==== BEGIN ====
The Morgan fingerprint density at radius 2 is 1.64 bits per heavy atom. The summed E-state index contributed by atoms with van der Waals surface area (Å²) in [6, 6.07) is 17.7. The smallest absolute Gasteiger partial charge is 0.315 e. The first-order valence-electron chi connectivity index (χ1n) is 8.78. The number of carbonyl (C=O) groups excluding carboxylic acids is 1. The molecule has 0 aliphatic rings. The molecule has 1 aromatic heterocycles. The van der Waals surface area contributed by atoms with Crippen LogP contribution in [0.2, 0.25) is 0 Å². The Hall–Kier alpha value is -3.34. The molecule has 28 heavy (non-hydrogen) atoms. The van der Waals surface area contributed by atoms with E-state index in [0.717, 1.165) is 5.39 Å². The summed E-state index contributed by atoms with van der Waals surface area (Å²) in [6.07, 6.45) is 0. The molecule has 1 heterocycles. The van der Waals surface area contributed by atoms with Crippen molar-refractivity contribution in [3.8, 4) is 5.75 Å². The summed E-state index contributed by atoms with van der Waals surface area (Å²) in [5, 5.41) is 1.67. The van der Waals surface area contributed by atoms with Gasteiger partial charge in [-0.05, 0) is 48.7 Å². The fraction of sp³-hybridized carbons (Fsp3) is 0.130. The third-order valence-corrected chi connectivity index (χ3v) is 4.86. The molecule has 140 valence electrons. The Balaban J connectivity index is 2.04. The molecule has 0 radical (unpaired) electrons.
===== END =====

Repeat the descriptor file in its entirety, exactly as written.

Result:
The Morgan fingerprint density at radius 2 is 1.64 bits per heavy atom. The summed E-state index contributed by atoms with van der Waals surface area (Å²) in [6, 6.07) is 17.7. The smallest absolute Gasteiger partial charge is 0.315 e. The first-order valence-electron chi connectivity index (χ1n) is 8.78. The number of carbonyl (C=O) groups excluding carboxylic acids is 1. The molecule has 0 aliphatic rings. The molecule has 1 aromatic heterocycles. The van der Waals surface area contributed by atoms with Crippen LogP contribution in [0.2, 0.25) is 0 Å². The Hall–Kier alpha value is -3.34. The molecule has 28 heavy (non-hydrogen) atoms. The van der Waals surface area contributed by atoms with E-state index in [0.717, 1.165) is 5.39 Å². The summed E-state index contributed by atoms with van der Waals surface area (Å²) in [6.07, 6.45) is 0. The molecule has 1 heterocycles. The van der Waals surface area contributed by atoms with Crippen molar-refractivity contribution in [3.8, 4) is 5.75 Å². The summed E-state index contributed by atoms with van der Waals surface area (Å²) in [5, 5.41) is 1.67. The van der Waals surface area contributed by atoms with Gasteiger partial charge in [-0.05, 0) is 48.7 Å². The fraction of sp³-hybridized carbons (Fsp3) is 0.130. The third-order valence-corrected chi connectivity index (χ3v) is 4.86. The molecule has 140 valence electrons. The Balaban J connectivity index is 2.04. The molecule has 0 radical (unpaired) electrons.